TWENTY-FIFTH SUNDAY IN ORDINARY TIME – Am 824-7 lTim 2:1-8 Lk 16:1-13
Social Justice . Christian Cleverness; Money and Religion; Wealth Possessing the Possessor; Can We Have Both Money and God?

You might dislike sharp business practices, but you can’t help but admire the cleverness of some of them. They range from the rather simple level of bait and switch techniques and loss-leader bargains in department stores to sophisticated stock market put-and—call options, bankruptcy proceedings for personal profit, corporate take—overs, and speculations in commodity market futures — sometimes making deals that are hard even to understand, much less perpetrate.

It was on a middle level of sophistication that we find the main character in today’s Gospel, which consists of as interesting a group of knaves as you will see outside a rogues’ gallery. To begin with the manager, he was not only not a nice person, he was a villain. He had full authorization to make binding contracts for his master — a common custom of the time. He had to show a profit for his master, but he could make some profit for himself, too, by adroit loans and loan-shark rates of interest. He could find many ways around the Mosaic Law against taking interest on a loan, one way being to accept payment in commodities instead of cash.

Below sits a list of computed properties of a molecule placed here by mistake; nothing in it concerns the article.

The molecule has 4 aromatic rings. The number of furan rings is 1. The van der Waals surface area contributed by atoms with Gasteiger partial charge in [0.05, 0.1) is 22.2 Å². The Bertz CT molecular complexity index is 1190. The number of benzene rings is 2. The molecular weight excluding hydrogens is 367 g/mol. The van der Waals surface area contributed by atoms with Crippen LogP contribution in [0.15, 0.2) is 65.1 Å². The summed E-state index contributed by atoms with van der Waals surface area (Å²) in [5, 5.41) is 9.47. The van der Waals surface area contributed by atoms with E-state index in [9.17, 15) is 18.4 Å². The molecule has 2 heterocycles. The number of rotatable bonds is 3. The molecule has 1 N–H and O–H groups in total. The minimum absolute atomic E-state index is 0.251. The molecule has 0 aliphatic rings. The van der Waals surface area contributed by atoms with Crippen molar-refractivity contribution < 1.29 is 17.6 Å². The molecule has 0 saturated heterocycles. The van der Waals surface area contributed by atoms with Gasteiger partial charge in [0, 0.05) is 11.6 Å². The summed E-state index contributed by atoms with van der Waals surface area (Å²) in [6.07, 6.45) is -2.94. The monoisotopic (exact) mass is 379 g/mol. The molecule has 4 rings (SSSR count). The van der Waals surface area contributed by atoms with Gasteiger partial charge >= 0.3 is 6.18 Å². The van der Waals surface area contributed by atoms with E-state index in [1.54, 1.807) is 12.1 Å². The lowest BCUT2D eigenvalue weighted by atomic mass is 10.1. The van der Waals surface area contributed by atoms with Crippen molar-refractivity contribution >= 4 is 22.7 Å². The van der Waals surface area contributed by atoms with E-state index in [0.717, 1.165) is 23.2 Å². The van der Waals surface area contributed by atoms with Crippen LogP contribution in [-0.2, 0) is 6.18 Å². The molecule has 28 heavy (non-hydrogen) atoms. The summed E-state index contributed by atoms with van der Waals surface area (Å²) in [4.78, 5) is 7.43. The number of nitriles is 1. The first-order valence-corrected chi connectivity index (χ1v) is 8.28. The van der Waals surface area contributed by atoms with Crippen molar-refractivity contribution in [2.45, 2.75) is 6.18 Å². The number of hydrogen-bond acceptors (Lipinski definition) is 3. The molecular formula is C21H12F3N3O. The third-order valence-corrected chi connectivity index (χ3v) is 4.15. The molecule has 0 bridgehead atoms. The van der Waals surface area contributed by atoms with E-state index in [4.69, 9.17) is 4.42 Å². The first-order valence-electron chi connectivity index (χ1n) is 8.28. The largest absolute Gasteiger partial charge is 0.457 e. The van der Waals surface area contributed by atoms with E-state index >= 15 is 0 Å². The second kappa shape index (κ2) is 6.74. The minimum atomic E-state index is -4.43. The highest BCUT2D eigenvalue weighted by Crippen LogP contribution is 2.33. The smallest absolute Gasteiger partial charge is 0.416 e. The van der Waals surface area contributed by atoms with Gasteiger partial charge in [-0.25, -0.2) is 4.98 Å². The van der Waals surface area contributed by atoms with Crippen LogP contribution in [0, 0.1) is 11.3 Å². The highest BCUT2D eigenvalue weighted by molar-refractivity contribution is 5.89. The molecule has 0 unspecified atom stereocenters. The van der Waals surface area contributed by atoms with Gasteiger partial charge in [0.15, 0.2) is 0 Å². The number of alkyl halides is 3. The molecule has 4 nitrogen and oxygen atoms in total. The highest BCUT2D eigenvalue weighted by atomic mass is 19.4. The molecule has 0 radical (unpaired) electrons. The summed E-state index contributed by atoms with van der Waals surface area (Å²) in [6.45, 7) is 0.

Under the blow of his disgrace in having his sharp practices reported, he showed himself lazy, accustomed to deference from his master’s workmen and customers, and soft — not strong enough to dig, and ashamed to beg (v. 3). A wily wheeler-dealer who was far from feeling repentance when he was caught, he turned to embezzlement, theft, and forgery to escape his predicament. But he managed it so cleverly that he made others commit the actual forgery. He directed a debtor who owed the yield of about 150 olive trees to write that he owed only half that. He reduced the obligation of the debtor who owed the yield of about 100 acres of wheat.